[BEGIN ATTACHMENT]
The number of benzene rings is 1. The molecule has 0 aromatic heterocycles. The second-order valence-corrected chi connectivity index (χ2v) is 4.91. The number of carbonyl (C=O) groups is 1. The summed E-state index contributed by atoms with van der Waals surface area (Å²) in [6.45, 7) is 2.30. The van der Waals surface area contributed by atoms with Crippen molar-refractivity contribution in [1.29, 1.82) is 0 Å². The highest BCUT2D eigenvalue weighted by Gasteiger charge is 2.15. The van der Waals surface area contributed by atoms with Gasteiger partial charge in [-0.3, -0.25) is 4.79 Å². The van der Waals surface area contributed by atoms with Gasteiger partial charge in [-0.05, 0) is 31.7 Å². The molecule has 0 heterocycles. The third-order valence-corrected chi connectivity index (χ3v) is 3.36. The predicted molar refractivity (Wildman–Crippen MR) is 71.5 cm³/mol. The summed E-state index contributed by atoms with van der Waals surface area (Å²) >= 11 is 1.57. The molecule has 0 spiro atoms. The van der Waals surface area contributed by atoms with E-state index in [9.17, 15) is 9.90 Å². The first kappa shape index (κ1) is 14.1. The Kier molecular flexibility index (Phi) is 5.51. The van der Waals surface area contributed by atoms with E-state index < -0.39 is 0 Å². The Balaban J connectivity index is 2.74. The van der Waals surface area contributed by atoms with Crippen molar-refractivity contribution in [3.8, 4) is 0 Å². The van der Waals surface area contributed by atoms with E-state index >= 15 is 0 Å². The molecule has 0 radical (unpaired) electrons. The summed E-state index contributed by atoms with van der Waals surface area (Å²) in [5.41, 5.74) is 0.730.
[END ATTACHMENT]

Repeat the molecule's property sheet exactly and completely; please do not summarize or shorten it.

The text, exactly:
The number of benzene rings is 1. The molecule has 0 aromatic heterocycles. The second-order valence-corrected chi connectivity index (χ2v) is 4.91. The number of carbonyl (C=O) groups is 1. The summed E-state index contributed by atoms with van der Waals surface area (Å²) in [6.45, 7) is 2.30. The van der Waals surface area contributed by atoms with Crippen molar-refractivity contribution in [1.29, 1.82) is 0 Å². The highest BCUT2D eigenvalue weighted by Gasteiger charge is 2.15. The van der Waals surface area contributed by atoms with Gasteiger partial charge in [-0.3, -0.25) is 4.79 Å². The van der Waals surface area contributed by atoms with Gasteiger partial charge in [-0.05, 0) is 31.7 Å². The molecule has 0 heterocycles. The third-order valence-corrected chi connectivity index (χ3v) is 3.36. The predicted molar refractivity (Wildman–Crippen MR) is 71.5 cm³/mol. The summed E-state index contributed by atoms with van der Waals surface area (Å²) >= 11 is 1.57. The molecule has 0 spiro atoms. The van der Waals surface area contributed by atoms with E-state index in [9.17, 15) is 9.90 Å². The first kappa shape index (κ1) is 14.1. The Kier molecular flexibility index (Phi) is 5.51. The van der Waals surface area contributed by atoms with E-state index < -0.39 is 0 Å². The Balaban J connectivity index is 2.74. The van der Waals surface area contributed by atoms with Crippen molar-refractivity contribution in [3.8, 4) is 0 Å². The van der Waals surface area contributed by atoms with E-state index >= 15 is 0 Å². The molecule has 0 radical (unpaired) electrons. The summed E-state index contributed by atoms with van der Waals surface area (Å²) in [5.41, 5.74) is 0.730.